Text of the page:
We waited for hours for initiation  The July humidity was insufferable and the mosquitos were out in the middle of the day as well . The rapid refresh continually indicated that storm initiation was just an hour away.  An hour would go by and no storms and still the models said the same thing.  Finally at around 7pm, as the sun started getting low in the sky, the cumulus field that was overhead start to grow vertically.

Towers struggled to get airborne, but they finally started to get going.  A line of cells emerged from the bunch of towers and we hopped on one of the more prominent looking ones in the middle of the line.

The setting sun lit up the convection in beautiful golden shades.  The storms were little more than glorified turkey towers, however.  It seemed like lack of lift and remnant capping was preventing the storms from taking off.  We watched on the radar as cells to the south were culled by the inversion.  Our storm, while developing a nice base and low topped anvil above a skinny updraft tower, was starting to die as well.  The base shriveled and only an orphaned would soon be left.

Meanwhile, a Spotter Network report of a wall cloud came in on the next cell up the line.  We raced north for the intercept. 

Coming in on the back of the cell, we could see the wall cloud to the east.  The storm was pretty shades of pink and purple in the last light.  The wall cloud was positioned far behind the sharp angle of the updraft tower.

The cell started to sputter too, and we figured the cap was going to cull this one as well.  We continued north for cells that were interacting with the warm front, figuring they’d be the last to get killed by the cap and had the most favorable directional shear and extra lift to work with on the warm front.

Passing Madelia, MN, memories of my second tornado intercept from over six years ago came back, which happened just a few miles from our location.  The last bit of light faded as we entered Mankato, MN.  We caught up with a line of small cells on the north side of town.  They were unimpressive size wise, but they had interesting pendent shapes that curled on the southwest corner like they had small hooks.  It looked like they might be minisupercells.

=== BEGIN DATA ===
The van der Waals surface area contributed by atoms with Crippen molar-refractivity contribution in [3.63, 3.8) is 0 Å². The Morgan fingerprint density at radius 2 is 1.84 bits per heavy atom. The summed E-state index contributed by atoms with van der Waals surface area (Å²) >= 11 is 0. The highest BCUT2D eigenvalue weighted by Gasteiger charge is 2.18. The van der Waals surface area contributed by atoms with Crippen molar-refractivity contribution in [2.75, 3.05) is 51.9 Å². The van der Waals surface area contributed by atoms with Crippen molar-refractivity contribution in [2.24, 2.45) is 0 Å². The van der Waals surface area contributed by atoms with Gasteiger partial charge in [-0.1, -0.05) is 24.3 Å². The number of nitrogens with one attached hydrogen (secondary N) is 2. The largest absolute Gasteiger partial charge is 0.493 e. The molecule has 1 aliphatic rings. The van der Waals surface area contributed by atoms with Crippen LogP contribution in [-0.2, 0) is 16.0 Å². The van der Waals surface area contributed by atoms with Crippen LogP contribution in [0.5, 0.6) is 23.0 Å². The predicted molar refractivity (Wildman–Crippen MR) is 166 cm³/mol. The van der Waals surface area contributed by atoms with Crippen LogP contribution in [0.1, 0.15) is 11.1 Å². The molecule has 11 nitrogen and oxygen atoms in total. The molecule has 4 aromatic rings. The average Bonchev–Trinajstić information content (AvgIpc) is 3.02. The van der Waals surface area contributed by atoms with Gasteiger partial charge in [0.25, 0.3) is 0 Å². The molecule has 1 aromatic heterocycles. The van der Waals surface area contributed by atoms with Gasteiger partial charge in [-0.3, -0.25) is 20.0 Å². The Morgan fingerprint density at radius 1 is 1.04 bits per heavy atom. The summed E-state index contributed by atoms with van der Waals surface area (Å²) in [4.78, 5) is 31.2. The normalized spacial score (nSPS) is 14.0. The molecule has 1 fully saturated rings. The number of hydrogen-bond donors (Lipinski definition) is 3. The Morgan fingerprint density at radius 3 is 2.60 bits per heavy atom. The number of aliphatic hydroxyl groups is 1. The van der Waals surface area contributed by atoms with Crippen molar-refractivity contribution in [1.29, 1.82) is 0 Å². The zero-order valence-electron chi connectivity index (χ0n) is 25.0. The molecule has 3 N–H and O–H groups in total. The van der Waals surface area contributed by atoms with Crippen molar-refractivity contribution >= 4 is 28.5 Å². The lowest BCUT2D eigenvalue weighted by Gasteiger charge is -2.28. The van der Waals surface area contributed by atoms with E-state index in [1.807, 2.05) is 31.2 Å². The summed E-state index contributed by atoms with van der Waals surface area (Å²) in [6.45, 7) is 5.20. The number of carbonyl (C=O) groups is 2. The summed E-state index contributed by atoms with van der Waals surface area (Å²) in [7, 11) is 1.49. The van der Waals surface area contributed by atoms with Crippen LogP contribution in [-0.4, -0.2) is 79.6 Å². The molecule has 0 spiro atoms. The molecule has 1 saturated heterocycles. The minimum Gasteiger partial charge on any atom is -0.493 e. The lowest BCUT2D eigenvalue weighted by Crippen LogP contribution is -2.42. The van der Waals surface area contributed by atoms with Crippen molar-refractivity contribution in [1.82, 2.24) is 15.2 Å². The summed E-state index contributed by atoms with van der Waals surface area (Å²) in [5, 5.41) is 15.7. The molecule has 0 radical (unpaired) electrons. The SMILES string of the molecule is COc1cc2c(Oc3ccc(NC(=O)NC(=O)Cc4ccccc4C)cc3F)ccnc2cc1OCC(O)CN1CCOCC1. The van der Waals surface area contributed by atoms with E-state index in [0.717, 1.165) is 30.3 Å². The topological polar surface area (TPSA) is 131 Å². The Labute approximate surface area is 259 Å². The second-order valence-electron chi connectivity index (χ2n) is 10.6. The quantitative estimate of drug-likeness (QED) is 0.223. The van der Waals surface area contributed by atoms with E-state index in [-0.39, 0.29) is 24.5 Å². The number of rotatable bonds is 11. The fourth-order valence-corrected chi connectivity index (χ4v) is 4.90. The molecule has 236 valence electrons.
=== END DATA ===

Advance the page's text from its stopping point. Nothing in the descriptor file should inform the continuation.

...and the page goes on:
Just before we hopped on US 14, Jon spotted a pointy lowering to our northwest.  We pulled off on the onramp to the highway and jumped out to see what it was.  In the last bit of twilight we were unable to make out what it was.  Although it looked funnel like, it might have just been a pointy updraft base.

The rain moved in killing our view and our lines of cells congealed into a solid MCS.  Jon and I decided to call it a chase and start making for home.  We were in it for the long haul.  I had to be back at work the next morning, so we drove through the night, taking turns driving, Jon graciously doing most of it.


Jon and I didn’t get any tornadoes, but we had two days of photogenic storms with wall clouds.  It was a fun trip and our intercepts kept the chases from being busts, given the low tornado probabilities.


Lessons Learned: 

  • Try to clean the mud off the bottom of the van as soon as possible after driving on dirt roads.